# RE: Question regarding order in XPath

From: Murali Mani <mani@CS.UCLA.EDU>
Date: Fri, 21 May 2004 22:38:10 -0700 (PDT)
To: Michael Kay <mhk@mhk.me.uk>

Message-ID: <Pine.GSO.4.58.0405212225270.12315@panther.cs.ucla.edu>
```

Thanks. I like especially the fact that you can really get to what I am
trying to say, and correct some XQuery specific syntax issues..

Anyways, I see your reasoning, and I do understand them (I believe..). I
think document order makes it easier.. we can probably add other order
using other constructs (probably outside XPath)..

However, I am not sure why we should always try to translate // to
something like descendant-or-self::node()/child; why not define semantics
for p//text () as -- all nodes in the document in document order with 2
predicates -- check if they are descendants of p, check if they are text
nodes.. then we will not switch off the computer !!??

Anyways, it is good to note that the WG considered both "document-order"
and "sequence-mapping"..

best, murali.

On Fri, 21 May 2004, Michael Kay wrote:

>
> >
> > My concern is regarding the statement that "even reverse axes
> > will return
> > results in document order". Let us consider something like:
> >
> > a [2 TO 5]/b
>
> This query probably doesn't mean what you think it means. Firstly, the
> keyword has to be lower case. The value of the expression (2 to 5) is the
> sequence (2, 3, 4, 5), and the effective boolean value of a sequence of four
> integers is always true. I suspect you mean
>
> a[position() = 2 to 5]/b
>
> where the predicate is true for any a whose position is equal to one of the
> values in the sequence (2,3,4,5).
> >
> > Now suppose "a" uses a reverse axis. Now because of the range
> > predicate,
> > we will get only results that are produced by a, but have
> > positions 2 TO 5
> > in reverse document order, right??
>
> Yes.
> >
> > Now we again start getting results in document order when we start
> > navigating etc.. right??
>
> Yes.
> >
> > My question is: Why do we define order based on document order, rather
> > than the order of previous step??
>
> There are two separate questions here.
>
> Firstly, any path expression (that is, any expression using the "/"
> operator) returns results in document order, regardless of the order of the
> sequences in its operands.
>
> Secondly, an axis step (such as a[position() = 2 to 5]) always produces
> results in document order, regardless of the axis.
>
> The rationale is a long story. It is partly done this way in XPath 2.0 to
> provide compatibility with 1.0. But it is also done this way because if you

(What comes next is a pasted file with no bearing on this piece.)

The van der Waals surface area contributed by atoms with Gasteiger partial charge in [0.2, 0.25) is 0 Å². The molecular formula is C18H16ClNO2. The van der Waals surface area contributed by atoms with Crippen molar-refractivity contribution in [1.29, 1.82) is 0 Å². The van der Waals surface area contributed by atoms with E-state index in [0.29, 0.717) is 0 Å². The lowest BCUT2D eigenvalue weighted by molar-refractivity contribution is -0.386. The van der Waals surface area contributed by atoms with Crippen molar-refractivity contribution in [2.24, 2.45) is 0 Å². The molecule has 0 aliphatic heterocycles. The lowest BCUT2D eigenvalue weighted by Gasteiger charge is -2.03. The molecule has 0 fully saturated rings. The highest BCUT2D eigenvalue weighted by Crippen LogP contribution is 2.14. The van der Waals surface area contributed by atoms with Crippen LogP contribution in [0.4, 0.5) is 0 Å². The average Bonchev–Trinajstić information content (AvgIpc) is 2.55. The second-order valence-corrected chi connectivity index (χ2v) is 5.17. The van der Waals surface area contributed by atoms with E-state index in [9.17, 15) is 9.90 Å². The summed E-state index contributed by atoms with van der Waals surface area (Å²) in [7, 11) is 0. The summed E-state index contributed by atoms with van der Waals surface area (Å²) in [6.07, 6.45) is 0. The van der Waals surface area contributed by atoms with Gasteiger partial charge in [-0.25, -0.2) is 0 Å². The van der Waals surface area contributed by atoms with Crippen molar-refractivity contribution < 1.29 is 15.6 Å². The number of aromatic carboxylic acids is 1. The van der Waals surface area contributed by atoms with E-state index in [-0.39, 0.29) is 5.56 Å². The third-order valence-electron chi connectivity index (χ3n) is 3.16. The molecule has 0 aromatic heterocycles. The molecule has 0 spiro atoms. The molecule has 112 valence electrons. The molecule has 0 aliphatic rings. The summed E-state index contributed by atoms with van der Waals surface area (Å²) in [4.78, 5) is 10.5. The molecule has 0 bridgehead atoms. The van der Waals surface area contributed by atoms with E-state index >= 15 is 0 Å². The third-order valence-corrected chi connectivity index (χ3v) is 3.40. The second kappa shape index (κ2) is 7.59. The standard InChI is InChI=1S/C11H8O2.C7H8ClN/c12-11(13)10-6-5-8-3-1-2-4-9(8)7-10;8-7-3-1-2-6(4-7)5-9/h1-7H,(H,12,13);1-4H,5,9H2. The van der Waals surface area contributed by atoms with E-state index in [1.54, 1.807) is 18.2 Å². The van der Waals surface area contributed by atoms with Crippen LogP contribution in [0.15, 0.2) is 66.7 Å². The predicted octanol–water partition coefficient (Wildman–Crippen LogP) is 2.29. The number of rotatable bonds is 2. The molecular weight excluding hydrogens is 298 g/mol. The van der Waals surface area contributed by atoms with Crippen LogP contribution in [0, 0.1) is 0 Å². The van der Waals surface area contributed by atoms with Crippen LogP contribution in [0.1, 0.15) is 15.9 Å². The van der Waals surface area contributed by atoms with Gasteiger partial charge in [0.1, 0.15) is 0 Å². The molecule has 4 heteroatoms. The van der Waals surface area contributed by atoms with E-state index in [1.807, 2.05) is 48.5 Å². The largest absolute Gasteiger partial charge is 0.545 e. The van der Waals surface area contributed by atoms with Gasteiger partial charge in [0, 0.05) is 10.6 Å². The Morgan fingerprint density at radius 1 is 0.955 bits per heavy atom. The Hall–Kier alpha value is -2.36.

> do it differently you get some very strange anomalies especially for
> expressions that use the recursive axes such as descendant. There is some
> discussion of these points in Don Chamberlin's chapter of the "XQuery from
> the Experts" book.
>
> A lot of people from the database side of the fence wanted to make "/" into
> a sequence mapping operator, but this fails on documents with recursive
> structures. Recursive queries have traditionally been really difficult with
> languages based on predicate calculus, but they are routine with hierarchic
> data and with narrative XML in particular.
> >
> > The thing is document order and order based on previous step
> > are identical
> > for forward axes, reverse axis with a position predicate
> > (rather than a
> > range predicate) etc..
> >
> > Were these options for defining order discussed by the WG? and any
> > insights into the reasoning process would be greatly appreciated.
>
> They were discussed at immense length.
> >
> > best, murali.
> >
> > Note: Also, I cannot think of any use case where after a step using a
> > reverse axis, we want to revert back to document order (if
> > document order
> > and the "previous-step-order" yield different results)..
> >
> It's too late on a Friday night to go into all the detail. As I say, part of
> it is simply backwards compatibility. At XSLT 1.0 people quite reasonably
> write:
>
> <xsl:for-each select="ancestor::*">
>   <xsl:value-of select="name()"/>
>   <xsl:if test="position()!=last()">/</xsl:if>
> </xsl:for-each>
>
> and one can't really change the meaning of such an everyday construct in
> version 2 of a language.
>
> But you also get into all sorts of problems if you try to treat "/" as a
> sequence mapping operator, because of the recursive axes. The classic
>
> <p>Do <b>not</b> switch off the computer, it will <b>explode</b></p>
>
> and then do
>
> <p><xsl:copy-of select="p//text()" /></p>
>
> then the result if you don't sort into document order is
>
> <p>Do switch off the computer, it will not explode</p>
>
> The WG also looked for ways of getting round this problem by making
> p//text() mean something other than
> child::p/descendant-or-self::node()/child::text(), but no alternatives
> actually worked.
>
> Michael Kay
>
```
Received on Saturday, 22 May 2004 01:38:45 UTC

This archive was generated by hypermail 2.4.0 : Friday, 17 January 2020 22:43:43 UTC